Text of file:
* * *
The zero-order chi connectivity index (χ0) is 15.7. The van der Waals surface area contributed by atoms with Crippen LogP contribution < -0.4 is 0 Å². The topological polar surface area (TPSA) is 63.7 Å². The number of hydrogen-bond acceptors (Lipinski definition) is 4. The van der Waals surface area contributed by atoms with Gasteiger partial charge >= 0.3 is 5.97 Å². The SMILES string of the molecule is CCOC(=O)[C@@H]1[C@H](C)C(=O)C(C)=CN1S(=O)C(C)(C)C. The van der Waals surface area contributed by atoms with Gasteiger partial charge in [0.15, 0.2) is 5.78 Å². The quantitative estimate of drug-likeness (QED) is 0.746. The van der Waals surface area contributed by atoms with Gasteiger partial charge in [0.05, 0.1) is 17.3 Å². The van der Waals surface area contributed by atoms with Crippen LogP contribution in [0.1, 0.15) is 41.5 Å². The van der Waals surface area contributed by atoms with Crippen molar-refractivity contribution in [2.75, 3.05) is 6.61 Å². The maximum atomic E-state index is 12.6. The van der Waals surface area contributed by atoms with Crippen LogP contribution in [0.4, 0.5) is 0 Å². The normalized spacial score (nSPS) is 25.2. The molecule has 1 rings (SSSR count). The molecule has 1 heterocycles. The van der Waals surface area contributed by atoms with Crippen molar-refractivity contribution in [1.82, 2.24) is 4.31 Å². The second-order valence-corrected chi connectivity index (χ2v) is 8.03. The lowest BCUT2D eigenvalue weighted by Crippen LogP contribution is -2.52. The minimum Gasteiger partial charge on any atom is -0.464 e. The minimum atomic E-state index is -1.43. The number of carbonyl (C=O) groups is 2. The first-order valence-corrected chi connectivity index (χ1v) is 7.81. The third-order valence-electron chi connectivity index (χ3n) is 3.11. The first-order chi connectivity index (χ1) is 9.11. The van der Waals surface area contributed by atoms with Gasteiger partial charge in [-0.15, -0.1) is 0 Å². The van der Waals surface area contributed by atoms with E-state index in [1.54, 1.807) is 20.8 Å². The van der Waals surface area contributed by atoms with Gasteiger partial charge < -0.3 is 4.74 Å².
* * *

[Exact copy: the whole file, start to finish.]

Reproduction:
The zero-order chi connectivity index (χ0) is 15.7. The van der Waals surface area contributed by atoms with Crippen LogP contribution < -0.4 is 0 Å². The topological polar surface area (TPSA) is 63.7 Å². The number of hydrogen-bond acceptors (Lipinski definition) is 4. The van der Waals surface area contributed by atoms with Gasteiger partial charge >= 0.3 is 5.97 Å². The SMILES string of the molecule is CCOC(=O)[C@@H]1[C@H](C)C(=O)C(C)=CN1S(=O)C(C)(C)C. The van der Waals surface area contributed by atoms with Gasteiger partial charge in [0.15, 0.2) is 5.78 Å². The quantitative estimate of drug-likeness (QED) is 0.746. The van der Waals surface area contributed by atoms with Gasteiger partial charge in [0.05, 0.1) is 17.3 Å². The van der Waals surface area contributed by atoms with Crippen LogP contribution in [0.1, 0.15) is 41.5 Å². The van der Waals surface area contributed by atoms with Crippen molar-refractivity contribution in [2.75, 3.05) is 6.61 Å². The maximum atomic E-state index is 12.6. The van der Waals surface area contributed by atoms with Crippen LogP contribution in [0.4, 0.5) is 0 Å². The normalized spacial score (nSPS) is 25.2. The molecule has 1 rings (SSSR count). The molecule has 1 heterocycles. The van der Waals surface area contributed by atoms with Crippen molar-refractivity contribution in [1.82, 2.24) is 4.31 Å². The second-order valence-corrected chi connectivity index (χ2v) is 8.03. The lowest BCUT2D eigenvalue weighted by Crippen LogP contribution is -2.52. The minimum Gasteiger partial charge on any atom is -0.464 e. The minimum atomic E-state index is -1.43. The number of carbonyl (C=O) groups is 2. The first-order valence-corrected chi connectivity index (χ1v) is 7.81. The third-order valence-electron chi connectivity index (χ3n) is 3.11. The first-order chi connectivity index (χ1) is 9.11. The van der Waals surface area contributed by atoms with Gasteiger partial charge in [-0.15, -0.1) is 0 Å². The van der Waals surface area contributed by atoms with E-state index in [1.54, 1.807) is 20.8 Å². The van der Waals surface area contributed by atoms with Gasteiger partial charge < -0.3 is 4.74 Å².